Inspired by the viral success of the 2014 ALS Ice Bucket Challenge, a team of University of Virginia students has created a new social media platform designed to inspire a similar combination of philanthropy and fun.
“Totem” encourages users to work in teams to raise money for a new cause each week. Those who raise the most donations by the end of week receive a prize from a separate sponsor group.
“When the ALS Ice Bucket Challenge was happening, I was impressed with how people from all over the country were all of a sudden really engaged and galvanized with this cause that they probably didn’t know much about before,” said Totem CEO P.J. Harris, a third-year law student. “It was cool to see positive change affected through having a good time. It was all good all around.”
Harris began thinking about ways to make this kind of fun philanthropy an ever-present option in people’s lives, rather than a one-time phenomenon like the Ice Bucket Challenge. Over the next few months, he recruited his friend and experienced non-profit manager Danny O’Donnell and second-year College of Arts & Sciences student Kyle Matthews to help him transition his idea into a viable business. Matthews, who also serves as a program director at Madison House, started early outreach and research inside UVA’s philanthropic community.
After months of planning, Totem recruited third-year computer science major Alan Wei to program the first version of its new app and it went live in mid-January.
Using its “Feel Good Feed,” the app harnesses the sense of entertaining, positive engagement that so many people received through the Ice Bucket Challenge. Those who want to participate first download Totem and form teams within it. Then they help generate positive attention and donations for a weekly cause by posting humorous or uplifting memes to the feed. The idea is to post something that inspires other users, both on your team and not, to give donations of a few dollars by clicking on your post.
For instance, this week’s charity is Service Dogs of Virginia, so Harris posted a photo of himself and Matthews visiting local guide dogs with the caption, “Help us help dogs help people.”
“Inside the app, you have options to donate through a post, up vote a post, or report a post,” Matthews said. “We don’t have a down vote and the most important thing you can get from each post is how much it’s inspired donations.”
While up votes can help drive a post to the top of the Feel Good Feed, the weekly winner is the team whose posts inspire the most donations. For its first week online, Totem held a campaign to raise money for Charlottesville’s City Schoolyard Garden and the competition was sponsored by Caribe juice.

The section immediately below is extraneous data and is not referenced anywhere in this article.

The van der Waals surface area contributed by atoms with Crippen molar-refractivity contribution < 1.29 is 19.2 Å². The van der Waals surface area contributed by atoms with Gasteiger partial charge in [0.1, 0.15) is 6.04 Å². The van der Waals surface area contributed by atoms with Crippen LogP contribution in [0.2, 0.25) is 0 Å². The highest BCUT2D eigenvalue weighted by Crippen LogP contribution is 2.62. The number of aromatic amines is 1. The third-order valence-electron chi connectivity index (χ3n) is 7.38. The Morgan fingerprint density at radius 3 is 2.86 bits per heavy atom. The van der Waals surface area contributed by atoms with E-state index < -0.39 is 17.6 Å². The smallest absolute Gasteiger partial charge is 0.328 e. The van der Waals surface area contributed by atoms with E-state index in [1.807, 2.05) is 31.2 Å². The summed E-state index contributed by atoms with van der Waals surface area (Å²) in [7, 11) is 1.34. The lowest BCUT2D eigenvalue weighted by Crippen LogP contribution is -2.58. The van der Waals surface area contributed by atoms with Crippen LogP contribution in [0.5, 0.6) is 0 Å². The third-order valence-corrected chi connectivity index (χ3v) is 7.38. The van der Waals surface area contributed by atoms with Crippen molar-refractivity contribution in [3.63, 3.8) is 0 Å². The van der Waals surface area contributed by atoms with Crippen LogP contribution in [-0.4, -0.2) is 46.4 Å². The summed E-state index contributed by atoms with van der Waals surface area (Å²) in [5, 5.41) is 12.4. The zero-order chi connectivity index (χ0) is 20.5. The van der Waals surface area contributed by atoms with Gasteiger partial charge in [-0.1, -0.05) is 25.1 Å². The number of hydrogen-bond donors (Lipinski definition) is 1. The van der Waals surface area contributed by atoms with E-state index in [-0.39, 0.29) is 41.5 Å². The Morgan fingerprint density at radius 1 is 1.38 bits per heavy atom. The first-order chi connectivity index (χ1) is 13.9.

App users raised $345 for City Schoolyard Garden and the winning team – members of the University’s Delta Gamma sorority – received 50 free bottles of Caribe Juice. Since that first week, Totem has raised $1,351 in total for area charities.
“Our sponsors pay us $100 to be on the app and they can donate the reward to us. We have a 501(c)(3) wing for donation processing, so it’s a charitable donation for them,” Matthews said. “It’s good publicity because they’re associated with a good cause and through that $100, they get to have their brand displayed throughout the app for a week.”
Despite early success, the Totem team members still consider themselves to be in beta mode and are using UVA and the Charlottesville community as a test bed.
“Right now our focus is to get traction, get users and get the word out here, because Charlottesville is one of the best places not only for start-ups, but also for philanthropic efforts,” Matthews said. “It’s a great nexus to start out in. We think if we can be successful here, we can definitely be successful elsewhere.”
Based on what they’ve learned so far, Totem is already developing a sleeker, updated version of the app that they hope to begin rolling out over the summer. They’ve also recently been accepted into UVA’s i.Lab Incubator, a rigorous 10-week summer program that offers workspace, funds and guidance to budding entrepreneurs.
As they perfect the app and hone their strategy in the i.Lab, the company’s founders hope to begin a steady expansion.
“Over the summer, we’re going to be working on growing in different cities with large student populations like Ann Arbor, Notre Dame, Harrisonburg, Blacksburg and Washington, D.C.,” Harris said.
For now though, they’re focused on the charities and sponsors joining the app this spring. Campus Cookies is sponsoring this week’s in-app competition to raise money for Service Dogs of Virginia; the winning team will get a fresh box of campus cookies delivered to each member. Next week, teams will compete to raise money for The Local Food Hub and the winners will be treated to a thank-you reception at the local foodie favorite, Feast!
Those who wish to participate can download Totem in Apple’s App Store. A version for Android devices is currently in development.